Six Questions to Ask Before Taking Out a Loan
If your HOA board is considering taking out a loan for a necessary repair, it can be difficult to decide whether or not to take out a loan. If you do wish to take out a loan, it is important to consider your unique position, do the necessary preparations, and ask the correct questions before walking into the bank. Here are seven questions your board should ask before taking out a loan.
What Do State Laws Say About Loans for HOAs?
The first thing you should consider is what the state and local laws say about HOAs taking out loans. In some states, it is illegal for an association to borrow out of its own reserve funds. In others, it is against the law to use the reserve fund as collateral for the loan. However, in other states both of these are viable options. Check with the laws before diving in to a plan.
What Do My Governing Documents Say About Loans?
The next consideration should be your governing documents. Following these documents is of utmost importance. The documents will usually outline a maximum amount that can be taken out as a loan, as well as how much can be taken out before gaining the approval of the homeowners.
Is the Bank or Lender Credible?
Your HOA should choose the bank or lender with care. Not only should you trust that your lender is credible, you should also be sure that they are used to working with homeowners associations. You want someone who knows the complexity of the laws surrounding HOAs when it comes to taking out loans.
What Types of Documents Will the Lender Require?
It is important to prepare all of the necessary documentation far in advance of going to the lender. Some lenders will require up to three years worth of financial statements, your annual budget, and other similar documentation. Be sure that your board is able to produce these before moving forward.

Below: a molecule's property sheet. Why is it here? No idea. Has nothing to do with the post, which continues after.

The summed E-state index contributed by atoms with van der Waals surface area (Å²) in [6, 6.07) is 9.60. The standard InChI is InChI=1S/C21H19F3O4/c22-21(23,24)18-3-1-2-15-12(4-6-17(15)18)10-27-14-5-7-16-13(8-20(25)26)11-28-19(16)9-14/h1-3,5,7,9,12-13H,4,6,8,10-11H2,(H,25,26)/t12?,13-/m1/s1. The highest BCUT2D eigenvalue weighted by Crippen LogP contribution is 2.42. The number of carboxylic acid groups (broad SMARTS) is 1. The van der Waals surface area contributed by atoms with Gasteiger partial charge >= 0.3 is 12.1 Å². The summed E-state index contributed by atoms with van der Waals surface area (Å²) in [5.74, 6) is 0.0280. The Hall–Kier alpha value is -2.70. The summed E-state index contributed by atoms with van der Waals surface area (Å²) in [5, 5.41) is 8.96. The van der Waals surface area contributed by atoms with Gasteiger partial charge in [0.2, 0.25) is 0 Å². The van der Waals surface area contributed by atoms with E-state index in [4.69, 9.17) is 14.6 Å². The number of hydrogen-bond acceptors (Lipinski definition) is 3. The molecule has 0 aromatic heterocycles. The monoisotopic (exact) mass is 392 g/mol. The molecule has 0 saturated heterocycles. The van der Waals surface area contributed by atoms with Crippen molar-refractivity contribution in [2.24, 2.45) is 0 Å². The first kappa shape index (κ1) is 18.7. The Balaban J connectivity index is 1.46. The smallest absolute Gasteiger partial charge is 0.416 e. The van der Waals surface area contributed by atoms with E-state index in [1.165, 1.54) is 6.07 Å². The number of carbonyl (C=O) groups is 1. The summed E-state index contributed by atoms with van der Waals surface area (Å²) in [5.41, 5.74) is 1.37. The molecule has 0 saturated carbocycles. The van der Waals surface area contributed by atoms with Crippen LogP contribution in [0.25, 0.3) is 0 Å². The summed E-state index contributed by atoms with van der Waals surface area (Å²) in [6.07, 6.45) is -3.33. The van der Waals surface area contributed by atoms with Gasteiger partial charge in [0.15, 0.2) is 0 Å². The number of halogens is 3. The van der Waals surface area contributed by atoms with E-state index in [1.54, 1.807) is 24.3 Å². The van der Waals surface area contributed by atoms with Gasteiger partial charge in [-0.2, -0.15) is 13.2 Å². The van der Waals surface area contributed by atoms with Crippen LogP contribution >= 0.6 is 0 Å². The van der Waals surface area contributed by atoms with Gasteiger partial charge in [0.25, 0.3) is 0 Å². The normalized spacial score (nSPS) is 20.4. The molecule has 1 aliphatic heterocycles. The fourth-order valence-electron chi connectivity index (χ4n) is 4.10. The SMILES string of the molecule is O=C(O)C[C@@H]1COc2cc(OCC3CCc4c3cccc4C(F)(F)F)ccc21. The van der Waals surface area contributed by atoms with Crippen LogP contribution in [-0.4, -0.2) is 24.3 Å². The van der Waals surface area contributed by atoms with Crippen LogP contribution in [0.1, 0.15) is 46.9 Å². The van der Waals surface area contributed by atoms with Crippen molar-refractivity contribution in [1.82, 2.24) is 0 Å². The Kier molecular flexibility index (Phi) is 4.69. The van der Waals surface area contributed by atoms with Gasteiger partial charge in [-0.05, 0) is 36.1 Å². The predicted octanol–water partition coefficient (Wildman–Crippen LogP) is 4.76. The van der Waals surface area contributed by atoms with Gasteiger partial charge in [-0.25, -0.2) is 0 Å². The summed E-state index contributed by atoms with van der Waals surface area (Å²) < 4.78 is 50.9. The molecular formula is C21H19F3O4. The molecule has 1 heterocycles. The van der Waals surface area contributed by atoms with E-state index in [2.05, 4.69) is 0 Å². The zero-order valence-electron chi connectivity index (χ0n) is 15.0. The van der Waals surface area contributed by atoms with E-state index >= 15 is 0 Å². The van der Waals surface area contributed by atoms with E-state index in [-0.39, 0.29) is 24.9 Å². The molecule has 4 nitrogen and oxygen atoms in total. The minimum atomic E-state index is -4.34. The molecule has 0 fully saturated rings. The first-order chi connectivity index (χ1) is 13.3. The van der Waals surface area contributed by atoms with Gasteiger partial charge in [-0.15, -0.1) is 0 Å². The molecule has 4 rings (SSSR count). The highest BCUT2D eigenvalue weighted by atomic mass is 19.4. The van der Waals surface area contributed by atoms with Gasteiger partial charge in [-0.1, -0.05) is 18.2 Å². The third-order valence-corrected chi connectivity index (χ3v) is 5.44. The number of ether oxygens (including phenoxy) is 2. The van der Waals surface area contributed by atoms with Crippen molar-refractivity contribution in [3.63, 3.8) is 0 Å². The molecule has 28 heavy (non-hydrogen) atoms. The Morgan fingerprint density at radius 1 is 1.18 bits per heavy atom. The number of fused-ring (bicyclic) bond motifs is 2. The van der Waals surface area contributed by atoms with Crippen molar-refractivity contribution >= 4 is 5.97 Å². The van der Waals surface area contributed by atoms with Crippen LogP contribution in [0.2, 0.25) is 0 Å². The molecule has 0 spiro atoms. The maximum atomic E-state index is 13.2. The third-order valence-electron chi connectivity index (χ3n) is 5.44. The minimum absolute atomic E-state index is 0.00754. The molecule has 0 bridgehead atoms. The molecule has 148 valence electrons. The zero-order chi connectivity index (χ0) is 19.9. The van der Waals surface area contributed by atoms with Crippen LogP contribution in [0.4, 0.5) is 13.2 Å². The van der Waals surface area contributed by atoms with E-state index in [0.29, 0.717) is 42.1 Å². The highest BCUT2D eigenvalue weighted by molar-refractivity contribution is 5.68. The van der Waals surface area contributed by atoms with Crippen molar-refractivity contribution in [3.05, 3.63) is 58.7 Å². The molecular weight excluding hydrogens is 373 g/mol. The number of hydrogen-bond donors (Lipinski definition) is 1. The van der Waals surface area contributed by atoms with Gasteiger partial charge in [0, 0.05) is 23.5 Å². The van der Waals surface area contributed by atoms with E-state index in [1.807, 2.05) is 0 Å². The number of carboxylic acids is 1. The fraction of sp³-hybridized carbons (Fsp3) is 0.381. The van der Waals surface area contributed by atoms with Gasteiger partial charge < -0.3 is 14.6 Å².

Are the Assessments Enough to Cover the Loan?
One of the most basic considerations is whether or not your assessments are enough to cover the principal of the loan, along with expected interest, and any other fees that may be incurred throughout the process. Insufficient funding is a good indication that you should not be taking out the loan, as you may not be able to pay it back in future.
Should You Take Out a Loan or Use Your Reserve Fund?
It can be difficult to decide whether you should out a loan or drain your reserve fund. If you suspect that you may need the reserve fund as an extra backup in case of emergency, then it could be a better idea to take out a loan.
Taking out a loan for a project or repair can be an intimidating. Be sure that your board is prepared and making the right decision for the community by asking these six questions before you make your final decision.